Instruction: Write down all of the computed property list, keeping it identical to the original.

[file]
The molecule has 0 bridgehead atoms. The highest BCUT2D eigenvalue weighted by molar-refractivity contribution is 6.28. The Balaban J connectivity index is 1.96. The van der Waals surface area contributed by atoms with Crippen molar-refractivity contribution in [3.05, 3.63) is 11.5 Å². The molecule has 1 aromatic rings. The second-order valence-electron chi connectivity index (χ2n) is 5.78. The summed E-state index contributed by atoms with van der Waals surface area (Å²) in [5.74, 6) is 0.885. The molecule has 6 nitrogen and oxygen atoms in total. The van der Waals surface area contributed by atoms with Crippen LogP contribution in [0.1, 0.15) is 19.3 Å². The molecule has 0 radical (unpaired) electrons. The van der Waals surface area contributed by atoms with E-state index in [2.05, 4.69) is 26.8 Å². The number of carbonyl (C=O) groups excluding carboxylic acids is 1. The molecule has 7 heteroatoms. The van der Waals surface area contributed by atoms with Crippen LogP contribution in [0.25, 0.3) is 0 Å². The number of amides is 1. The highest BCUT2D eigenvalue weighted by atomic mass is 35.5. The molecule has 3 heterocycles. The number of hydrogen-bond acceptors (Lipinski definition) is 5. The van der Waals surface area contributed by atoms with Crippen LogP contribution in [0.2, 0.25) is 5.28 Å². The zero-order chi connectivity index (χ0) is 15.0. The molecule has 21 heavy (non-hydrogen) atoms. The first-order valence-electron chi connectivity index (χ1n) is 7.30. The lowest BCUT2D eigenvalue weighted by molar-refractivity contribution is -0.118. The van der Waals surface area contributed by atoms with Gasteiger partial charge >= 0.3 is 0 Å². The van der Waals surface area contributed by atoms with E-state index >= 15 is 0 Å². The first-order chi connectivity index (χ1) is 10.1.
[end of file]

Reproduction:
The molecule has 0 bridgehead atoms. The highest BCUT2D eigenvalue weighted by molar-refractivity contribution is 6.28. The Balaban J connectivity index is 1.96. The van der Waals surface area contributed by atoms with Crippen molar-refractivity contribution in [3.05, 3.63) is 11.5 Å². The molecule has 1 aromatic rings. The second-order valence-electron chi connectivity index (χ2n) is 5.78. The summed E-state index contributed by atoms with van der Waals surface area (Å²) in [5.74, 6) is 0.885. The molecule has 6 nitrogen and oxygen atoms in total. The van der Waals surface area contributed by atoms with Crippen LogP contribution in [0.1, 0.15) is 19.3 Å². The molecule has 0 radical (unpaired) electrons. The van der Waals surface area contributed by atoms with E-state index in [2.05, 4.69) is 26.8 Å². The number of carbonyl (C=O) groups excluding carboxylic acids is 1. The molecule has 7 heteroatoms. The van der Waals surface area contributed by atoms with Crippen LogP contribution in [0.25, 0.3) is 0 Å². The number of amides is 1. The highest BCUT2D eigenvalue weighted by atomic mass is 35.5. The molecule has 3 heterocycles. The number of hydrogen-bond acceptors (Lipinski definition) is 5. The van der Waals surface area contributed by atoms with Crippen LogP contribution in [0.2, 0.25) is 5.28 Å². The zero-order chi connectivity index (χ0) is 15.0. The molecule has 21 heavy (non-hydrogen) atoms. The first-order valence-electron chi connectivity index (χ1n) is 7.30. The lowest BCUT2D eigenvalue weighted by molar-refractivity contribution is -0.118. The van der Waals surface area contributed by atoms with Gasteiger partial charge >= 0.3 is 0 Å². The van der Waals surface area contributed by atoms with E-state index >= 15 is 0 Å². The first-order chi connectivity index (χ1) is 10.1.